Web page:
04-17-2006 08:19 PM
sailingdog Anyone have any experience with West Marine's Teflon Polish, seen at http://tinyurl.com/lxjrv
04-16-2006 10:15 PM
RichH First look at the gelcoat with a strong magnifying glass or pocket microscope (Radio Shack). If you see NO 'alligatoring', then the gelcoat can be wet sanded and powerbuffed back to the 'original' shine and brilliance.
1. wash the surface with a STRONG caustic detergent ... from a janatorial supply, then use oxalic acid (wood bleach -- from a paint store) to remove old dead wax, iron and tannin stains. Dont MIX detergent and oxalic !!!! rinse in between the two. Wear gloves when using oxalic as it quickly absorbs through you skin and can damage your kidneys.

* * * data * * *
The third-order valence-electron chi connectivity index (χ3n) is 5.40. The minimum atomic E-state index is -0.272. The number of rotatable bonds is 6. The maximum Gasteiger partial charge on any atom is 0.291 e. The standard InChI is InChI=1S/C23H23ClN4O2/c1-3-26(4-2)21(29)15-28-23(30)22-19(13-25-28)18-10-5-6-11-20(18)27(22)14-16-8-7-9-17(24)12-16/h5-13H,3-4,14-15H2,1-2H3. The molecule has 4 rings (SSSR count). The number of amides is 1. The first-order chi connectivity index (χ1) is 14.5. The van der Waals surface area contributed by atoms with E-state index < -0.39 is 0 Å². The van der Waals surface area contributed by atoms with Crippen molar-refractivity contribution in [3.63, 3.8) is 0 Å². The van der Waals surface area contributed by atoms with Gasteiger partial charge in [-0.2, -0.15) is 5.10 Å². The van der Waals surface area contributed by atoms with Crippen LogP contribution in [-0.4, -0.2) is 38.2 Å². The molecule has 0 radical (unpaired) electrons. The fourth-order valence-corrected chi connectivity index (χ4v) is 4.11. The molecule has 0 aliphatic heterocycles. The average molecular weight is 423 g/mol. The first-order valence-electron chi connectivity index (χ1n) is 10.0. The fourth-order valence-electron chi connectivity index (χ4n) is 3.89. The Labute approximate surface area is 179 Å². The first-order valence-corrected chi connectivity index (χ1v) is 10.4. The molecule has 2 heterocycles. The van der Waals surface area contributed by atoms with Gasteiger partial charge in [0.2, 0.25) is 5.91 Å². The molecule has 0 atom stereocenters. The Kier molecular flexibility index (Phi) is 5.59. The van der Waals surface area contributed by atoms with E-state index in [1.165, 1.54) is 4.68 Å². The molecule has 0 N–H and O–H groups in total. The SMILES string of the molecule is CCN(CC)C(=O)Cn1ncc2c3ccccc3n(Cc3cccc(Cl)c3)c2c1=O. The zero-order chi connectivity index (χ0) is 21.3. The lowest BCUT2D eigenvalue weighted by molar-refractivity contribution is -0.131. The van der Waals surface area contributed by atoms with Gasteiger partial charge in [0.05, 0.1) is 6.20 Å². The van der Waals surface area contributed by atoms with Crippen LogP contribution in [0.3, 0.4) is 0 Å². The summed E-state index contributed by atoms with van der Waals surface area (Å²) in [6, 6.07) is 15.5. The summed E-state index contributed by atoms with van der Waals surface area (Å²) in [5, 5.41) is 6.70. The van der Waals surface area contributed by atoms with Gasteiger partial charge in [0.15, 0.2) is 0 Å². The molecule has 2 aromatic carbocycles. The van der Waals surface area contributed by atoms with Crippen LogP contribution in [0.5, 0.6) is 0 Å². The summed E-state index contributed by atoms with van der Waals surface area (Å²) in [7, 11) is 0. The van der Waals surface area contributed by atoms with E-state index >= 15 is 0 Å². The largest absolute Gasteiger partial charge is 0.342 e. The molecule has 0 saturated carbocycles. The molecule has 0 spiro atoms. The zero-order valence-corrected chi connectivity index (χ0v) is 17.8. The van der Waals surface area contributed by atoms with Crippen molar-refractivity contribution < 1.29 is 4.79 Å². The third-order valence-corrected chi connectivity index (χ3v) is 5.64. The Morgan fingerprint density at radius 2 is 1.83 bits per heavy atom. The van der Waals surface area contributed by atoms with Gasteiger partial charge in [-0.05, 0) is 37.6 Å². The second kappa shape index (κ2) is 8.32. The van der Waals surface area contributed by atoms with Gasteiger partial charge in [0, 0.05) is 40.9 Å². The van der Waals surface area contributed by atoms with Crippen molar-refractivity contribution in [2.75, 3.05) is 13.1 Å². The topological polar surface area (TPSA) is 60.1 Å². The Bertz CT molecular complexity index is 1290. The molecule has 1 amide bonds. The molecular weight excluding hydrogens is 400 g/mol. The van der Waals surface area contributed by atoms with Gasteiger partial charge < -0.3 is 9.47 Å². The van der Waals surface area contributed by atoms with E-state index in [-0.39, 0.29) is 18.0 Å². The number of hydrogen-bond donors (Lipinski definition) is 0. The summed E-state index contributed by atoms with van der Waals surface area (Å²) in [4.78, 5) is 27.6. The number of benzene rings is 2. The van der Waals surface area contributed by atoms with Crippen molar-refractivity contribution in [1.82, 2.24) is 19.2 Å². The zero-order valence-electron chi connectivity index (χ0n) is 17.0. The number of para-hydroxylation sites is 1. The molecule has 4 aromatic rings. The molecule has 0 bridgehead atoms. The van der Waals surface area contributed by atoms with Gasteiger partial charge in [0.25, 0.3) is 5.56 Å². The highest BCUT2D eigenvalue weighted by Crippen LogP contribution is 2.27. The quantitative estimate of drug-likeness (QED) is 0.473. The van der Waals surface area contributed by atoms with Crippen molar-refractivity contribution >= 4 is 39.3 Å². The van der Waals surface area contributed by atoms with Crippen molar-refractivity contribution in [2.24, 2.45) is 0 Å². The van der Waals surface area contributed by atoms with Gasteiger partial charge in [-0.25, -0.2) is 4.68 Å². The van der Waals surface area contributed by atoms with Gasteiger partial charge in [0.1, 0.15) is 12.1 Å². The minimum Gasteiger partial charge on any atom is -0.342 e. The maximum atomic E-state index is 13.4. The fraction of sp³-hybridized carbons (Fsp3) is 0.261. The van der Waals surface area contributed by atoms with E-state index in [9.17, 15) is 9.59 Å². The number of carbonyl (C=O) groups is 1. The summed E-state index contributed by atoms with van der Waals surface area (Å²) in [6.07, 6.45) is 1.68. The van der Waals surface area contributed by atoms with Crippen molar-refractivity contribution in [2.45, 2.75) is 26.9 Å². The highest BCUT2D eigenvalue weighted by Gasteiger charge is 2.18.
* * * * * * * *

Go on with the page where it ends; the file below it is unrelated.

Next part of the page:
2. Flat sand the gelcoat with 1000--> 1500 -->2000 grit wet and dry sandpaper using a few drops of dishwashing detergent in a few gallons of water. Use a rubber sanding block. Sand away until the surface is flat. Most gelcoat is quite thick .... but stop sanding immediately when you see the matting layer of fiberglass under layer showing through .... if you do its time to paint. If not, proceed to 2. The object is to remove the oxidized outter layer of gelcoat and produce a FLAT surface ... use the pocket microscope if you have one.

3. Get a high speed autobody power polisher (varibale speed 1000-3000 rpm), 3M foam polishing pads, Coarse Fiberglass rubbing compound, 1000 grit auto body shyop compound, 3M finesse it, 3M Perfect polishing compount, Collinite Fleetwax.